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• Multidisciplinary management of modifiable risk factors is advisable and should be based on therapies optimally tailored in accordance with the patient’s comorbidities and the etiology of the preceding stroke or transient ischemic attack.
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• Long-term antiplatelet therapy or anticoagulation, depending on index stroke etiology, is recommended in nearly all patients to reduce stroke recurrence risk.
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• Carotid revascularization and percutaneous patent foramen ovale closure are recommended in carefully selected patients.
History of antithrombotic therapy for prevention of stroke.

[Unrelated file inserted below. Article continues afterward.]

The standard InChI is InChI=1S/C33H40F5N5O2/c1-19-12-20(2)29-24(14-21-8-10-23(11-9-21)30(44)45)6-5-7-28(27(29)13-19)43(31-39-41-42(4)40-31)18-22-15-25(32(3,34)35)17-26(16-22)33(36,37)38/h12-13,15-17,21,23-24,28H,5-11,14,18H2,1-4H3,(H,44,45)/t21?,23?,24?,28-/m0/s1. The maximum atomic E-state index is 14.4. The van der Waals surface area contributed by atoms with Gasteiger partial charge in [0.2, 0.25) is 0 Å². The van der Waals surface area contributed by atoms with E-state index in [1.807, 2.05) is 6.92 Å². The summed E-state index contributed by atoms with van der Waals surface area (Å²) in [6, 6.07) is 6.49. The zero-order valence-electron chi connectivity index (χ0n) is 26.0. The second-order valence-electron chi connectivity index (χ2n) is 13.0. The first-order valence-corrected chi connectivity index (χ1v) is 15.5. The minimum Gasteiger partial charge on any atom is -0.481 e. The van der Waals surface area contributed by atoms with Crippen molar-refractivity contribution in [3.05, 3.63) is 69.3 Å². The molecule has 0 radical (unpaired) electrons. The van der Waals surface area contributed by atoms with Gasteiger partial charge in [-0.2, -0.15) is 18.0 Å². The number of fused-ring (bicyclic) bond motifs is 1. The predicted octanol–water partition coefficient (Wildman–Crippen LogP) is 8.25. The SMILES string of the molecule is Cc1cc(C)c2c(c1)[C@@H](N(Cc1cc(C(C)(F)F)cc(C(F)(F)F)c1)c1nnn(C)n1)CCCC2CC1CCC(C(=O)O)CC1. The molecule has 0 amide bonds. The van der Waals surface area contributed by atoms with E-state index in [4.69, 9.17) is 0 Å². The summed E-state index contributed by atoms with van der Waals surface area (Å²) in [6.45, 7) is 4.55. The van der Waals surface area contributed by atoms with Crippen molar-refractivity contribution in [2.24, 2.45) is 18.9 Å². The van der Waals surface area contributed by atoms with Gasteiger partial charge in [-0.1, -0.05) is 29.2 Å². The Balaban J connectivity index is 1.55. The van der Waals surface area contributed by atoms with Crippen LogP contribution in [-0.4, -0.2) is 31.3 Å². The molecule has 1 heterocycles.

Antiplatelet agents. Because it was known to cause bleeding, aspirin was first suggested as an antithrombotic drug in 1953 by Lawrence Craven, a general practitioner working in Glendale, a suburb of Los Angeles, California (42). The antiplatelet effects were not discovered until the late 1960s (143) after which several trials were started (52; 09). The benefit of aspirin was demonstrated in reducing the incidence of stroke in patients with prior symptomatic cerebrovascular disease; from this, aspirin has become the mainstay of secondary stroke prevention. Aspirin is also beneficial for acute stroke patients (15; 16). Demonstrations of further benefit by other antiplatelet agents were evidenced by well-designed clinical trials. Ticlopidine, clopidogrel, and a combination of dipyridamole plus aspirin are available for patients requiring a drug other than aspirin (71; 14; 49).